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Réveillon for The Toll Road North


Many of my loyal readers have asked me if I have another book coming out....and well, that takes a while. It's in process, but in the meantime, I wanted to offer readers at least a short story with my characters from The Toll Road North.


Réveillon is a French-Canadian term meaning to stay awake, specifically on Christmas Eve as the family awaits the birth of Christ (at sunrise). Following Midnight Mass, the family gathers at the matriarch's home, has an elaborate dinner of once-a-year delicacies, drinks, sings, dances, and opens gifts.


My first experience with a traditional Réveillon was when I joined my husband's family celebration. Michel's parents emigrated here from Quebec and New Brunswick, and they kept the Réveillon tradition going at their home in Lewiston for many years. Family members from New Brunswick came, along with neighbors and friends who came for a cocktail or two before dinner. The dining room table was extended with a piece of plywood under the white lace tablecloth so that everyone could sit together and enjoy my mother-in-law's tourtière and six-ports (a stew of chicken, beef, pork, potatoes, and dumplings). We would open gifts after dinner, then the music would start. Keep in mind this is all happening AFTER Midnight Mass - so we would usually leave about 4 or 5 am to head home, our young daughters bundled up in their Christmas pajamas.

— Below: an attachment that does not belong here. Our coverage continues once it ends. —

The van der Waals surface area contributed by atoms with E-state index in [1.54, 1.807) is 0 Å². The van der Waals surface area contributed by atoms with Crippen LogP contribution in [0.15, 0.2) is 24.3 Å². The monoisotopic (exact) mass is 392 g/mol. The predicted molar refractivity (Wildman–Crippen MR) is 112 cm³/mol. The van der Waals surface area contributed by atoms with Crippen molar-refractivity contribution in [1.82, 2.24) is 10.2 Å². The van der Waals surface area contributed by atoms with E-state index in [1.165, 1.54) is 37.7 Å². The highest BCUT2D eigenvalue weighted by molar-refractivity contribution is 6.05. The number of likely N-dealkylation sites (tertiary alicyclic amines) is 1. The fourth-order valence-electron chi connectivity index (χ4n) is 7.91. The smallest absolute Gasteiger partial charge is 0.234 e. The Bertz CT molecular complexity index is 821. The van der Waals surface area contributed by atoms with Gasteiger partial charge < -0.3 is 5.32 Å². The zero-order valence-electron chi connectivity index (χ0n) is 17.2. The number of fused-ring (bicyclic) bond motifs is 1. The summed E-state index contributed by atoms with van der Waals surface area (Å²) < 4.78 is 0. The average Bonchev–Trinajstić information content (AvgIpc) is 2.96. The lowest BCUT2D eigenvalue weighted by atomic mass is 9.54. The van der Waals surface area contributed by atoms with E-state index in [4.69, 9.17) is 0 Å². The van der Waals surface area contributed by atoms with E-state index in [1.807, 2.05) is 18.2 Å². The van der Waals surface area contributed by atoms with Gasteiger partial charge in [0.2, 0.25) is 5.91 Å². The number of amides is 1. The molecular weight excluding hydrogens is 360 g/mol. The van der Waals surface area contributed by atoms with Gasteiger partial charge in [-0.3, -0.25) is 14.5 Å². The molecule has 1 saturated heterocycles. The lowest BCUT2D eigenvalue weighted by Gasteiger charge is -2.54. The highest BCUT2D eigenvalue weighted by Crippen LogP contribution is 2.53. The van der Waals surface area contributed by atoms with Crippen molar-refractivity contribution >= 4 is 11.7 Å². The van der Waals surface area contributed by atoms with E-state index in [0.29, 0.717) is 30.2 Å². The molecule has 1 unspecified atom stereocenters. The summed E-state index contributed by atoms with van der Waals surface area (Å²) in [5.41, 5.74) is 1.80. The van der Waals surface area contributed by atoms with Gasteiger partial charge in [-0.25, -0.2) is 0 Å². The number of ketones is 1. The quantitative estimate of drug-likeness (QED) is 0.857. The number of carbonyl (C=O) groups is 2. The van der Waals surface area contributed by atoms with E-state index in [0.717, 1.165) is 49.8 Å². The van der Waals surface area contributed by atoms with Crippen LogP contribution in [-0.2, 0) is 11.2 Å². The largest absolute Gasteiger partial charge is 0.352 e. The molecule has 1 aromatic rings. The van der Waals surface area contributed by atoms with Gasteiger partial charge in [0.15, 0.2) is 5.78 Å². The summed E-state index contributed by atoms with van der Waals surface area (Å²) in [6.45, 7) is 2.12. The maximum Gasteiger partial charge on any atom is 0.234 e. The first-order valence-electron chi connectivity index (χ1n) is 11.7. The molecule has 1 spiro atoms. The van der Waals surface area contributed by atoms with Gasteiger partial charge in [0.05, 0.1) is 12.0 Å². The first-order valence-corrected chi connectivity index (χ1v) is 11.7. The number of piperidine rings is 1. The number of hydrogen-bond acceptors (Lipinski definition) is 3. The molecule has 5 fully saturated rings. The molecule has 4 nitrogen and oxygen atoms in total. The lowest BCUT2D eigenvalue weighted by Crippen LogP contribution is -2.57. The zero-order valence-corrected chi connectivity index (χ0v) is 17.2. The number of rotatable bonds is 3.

I got to thinking that the most likely generation to celebrate Réveillon in The Toll Road North would be the earliest one, Lucille, Frank, and Blackie as teens. I set the story in December of 1964, which means Jean-Luc has been born and is with the nuns at the orphanage while Lucille is home to finish high school. No one in town knows about her pregnancy, except for her own family, Frank and his mother. Readers will get to meet Lucille's grandfather and her mother, Therese, in this short story.


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